You are here

Booker or Bucklersbury Prize?

Booker or Bucklersbury Prize?

It is a moot point at what moment the present turns into history. For the Man Booker Prize, 50 years will do. As the material surrounding five decades of the prize has grown – the number of winners and judges, the controversies, the changes to the prize – so has its importance as a record of the best fiction in English of the late 20th and early 21st centuries. Since 2003, the Man Booker archive has been held, as a resource for scholars, at Oxford Brookes University. Now, in this 50th anniversary year, the university has launched a “50 Years of the Booker Prize in 50 Items” webpage as well as digitising all the papers relating to the first year of the prize in 1969. Among the many revelations are the fact that the prize narrowly missed being called the  Bucklersbury Prize after Bucklersbury House, the location of Booker's head office; that the awards ceremony was once held at Claridges; that in 1993, workers at Middlebrook Mushrooms (the fungi subsidiary of Booker plc) intended to disrupt the prize dinner to complain about unfair dismissal (they didn't); and the swingeing judgement of the 1994 Chair of judges, Professor John Bayley, that “new fiction is at best ambitious and at worst pretentious”.

 

The new Vintage Man Booker website also contains audio recordings from the British Library archives of prize winners discussing what the prize meant to them (according to Howard Jacobson, when the moment of his win came he felt “all the blood leave my body”) and, by way of light relief, a song by the comedian Adam Kay. Set to the tune of Gilbert and Sullivan's “A Modern Major General”, it features the names of all 51 winning books in less than a minute. This impressive feat of vocal dexterity has the unfortunate effect of staying in your mind all day long. If you have never found yourself humming the names of, say, A.S. Byatt, Anita Brookner and Barry Unsworth (and why would you?), you will now.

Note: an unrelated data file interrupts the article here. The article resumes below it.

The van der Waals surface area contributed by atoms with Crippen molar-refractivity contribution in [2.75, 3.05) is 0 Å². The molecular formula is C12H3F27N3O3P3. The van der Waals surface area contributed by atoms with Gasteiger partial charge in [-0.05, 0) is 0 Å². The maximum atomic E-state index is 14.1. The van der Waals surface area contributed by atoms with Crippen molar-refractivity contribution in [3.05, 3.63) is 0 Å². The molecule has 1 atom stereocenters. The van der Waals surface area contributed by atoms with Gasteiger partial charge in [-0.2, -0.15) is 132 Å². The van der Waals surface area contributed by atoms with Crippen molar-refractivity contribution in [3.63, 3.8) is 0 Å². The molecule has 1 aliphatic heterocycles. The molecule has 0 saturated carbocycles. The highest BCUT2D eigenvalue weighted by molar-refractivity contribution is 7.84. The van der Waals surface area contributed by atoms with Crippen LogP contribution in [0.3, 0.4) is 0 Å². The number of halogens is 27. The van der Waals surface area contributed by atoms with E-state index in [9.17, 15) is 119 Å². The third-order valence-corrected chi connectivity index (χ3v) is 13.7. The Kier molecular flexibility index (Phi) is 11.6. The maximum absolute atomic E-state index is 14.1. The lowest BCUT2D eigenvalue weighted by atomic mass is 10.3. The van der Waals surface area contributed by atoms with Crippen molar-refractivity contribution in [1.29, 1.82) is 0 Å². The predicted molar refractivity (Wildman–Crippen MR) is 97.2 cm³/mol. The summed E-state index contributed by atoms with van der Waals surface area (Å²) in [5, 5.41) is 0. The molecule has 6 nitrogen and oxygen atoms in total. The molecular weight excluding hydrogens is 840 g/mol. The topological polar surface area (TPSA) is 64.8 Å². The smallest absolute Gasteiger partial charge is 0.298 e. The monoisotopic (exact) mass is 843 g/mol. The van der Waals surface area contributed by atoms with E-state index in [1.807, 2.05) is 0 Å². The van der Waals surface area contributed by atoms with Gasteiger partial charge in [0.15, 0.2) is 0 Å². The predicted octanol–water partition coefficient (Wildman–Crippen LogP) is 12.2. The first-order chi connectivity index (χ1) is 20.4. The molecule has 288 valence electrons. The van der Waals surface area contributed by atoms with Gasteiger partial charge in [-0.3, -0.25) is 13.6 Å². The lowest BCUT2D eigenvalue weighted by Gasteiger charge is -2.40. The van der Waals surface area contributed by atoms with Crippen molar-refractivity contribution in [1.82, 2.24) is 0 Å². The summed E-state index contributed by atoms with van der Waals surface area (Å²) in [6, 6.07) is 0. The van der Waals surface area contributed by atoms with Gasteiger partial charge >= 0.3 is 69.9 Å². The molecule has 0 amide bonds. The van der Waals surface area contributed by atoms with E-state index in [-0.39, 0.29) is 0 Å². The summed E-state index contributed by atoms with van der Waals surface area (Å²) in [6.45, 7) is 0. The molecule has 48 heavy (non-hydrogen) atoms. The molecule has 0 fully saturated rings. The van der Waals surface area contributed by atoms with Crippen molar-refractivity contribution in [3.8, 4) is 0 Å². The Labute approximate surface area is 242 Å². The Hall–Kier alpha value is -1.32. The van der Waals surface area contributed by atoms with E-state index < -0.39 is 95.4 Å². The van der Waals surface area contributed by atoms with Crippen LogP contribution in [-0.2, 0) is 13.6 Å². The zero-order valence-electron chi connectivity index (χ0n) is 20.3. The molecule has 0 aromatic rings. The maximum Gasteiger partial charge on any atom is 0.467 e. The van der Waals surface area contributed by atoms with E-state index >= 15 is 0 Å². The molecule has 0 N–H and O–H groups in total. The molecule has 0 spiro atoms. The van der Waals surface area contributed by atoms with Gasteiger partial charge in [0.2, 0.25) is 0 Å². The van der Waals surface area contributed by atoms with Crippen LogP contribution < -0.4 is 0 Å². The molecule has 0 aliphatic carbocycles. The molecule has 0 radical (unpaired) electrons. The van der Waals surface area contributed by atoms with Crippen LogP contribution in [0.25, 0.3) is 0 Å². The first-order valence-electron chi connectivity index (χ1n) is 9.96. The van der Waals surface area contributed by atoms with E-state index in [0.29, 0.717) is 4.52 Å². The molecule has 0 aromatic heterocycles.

Meanwhile, there is more Man Booker for the ears courtesy of a podcast from the just-finished Edinburgh Literary Festival where two longlistees, Richard Powers and Sophie Mackintosh discuss their novels The Water Cure and The Overstory, and Jennifer Crofts, translator of Olga Tokarczuk's MBI winning Flights, discusses the finer details of her craft and how she and Tokarczuk first met.

 

This year, a new offshoot award is being added to the main prize – for bookshops rather than writers. The winner of the competition for the most “eye-catching” independent bookshop display of the Man Booker shortlisted books will pick up £1,000 in cash. The winning shop will be announced on the Man Booker social media channels Tuesday 6th November.

 

The inclusion of Snap by the crime writer Belinda Bauer on the Man Booker longlist has raised eyebrows in various places. But the dismissive tone of some commentators about the inclusion of genre fiction has not surprised her. “There has been some snobbery about it,” she said recently. “To be honest, I expected more. I don't understand it, because I think the important thing is that people read. . . I think that to marginalise any genre of fiction, whether it is literary, or crime, or romance or anything is really just to reduce our reading options.” Critics had better be wary – as one slightly shocked reviewer who had mixed feelings about the book was overheard to say recently: “Crime fans are SCARY.”

 

Another longlistee, Esi Edugyan, has been explaining why slavery – the subject at the heart of her novel Washington Black – is something that should still be discussed. “When you look at history you are thinking critically,” she said; “you see these recurring motifs. And being aware of them, you can be more on guard.” And the things we need to guard against, she reckons, are “darker things” and that not to discuss them “is to open up the potential for a blind spot or forgetting. We won’t recognize the similar patterns. We must be on guard for those darker impulses within ourselves.”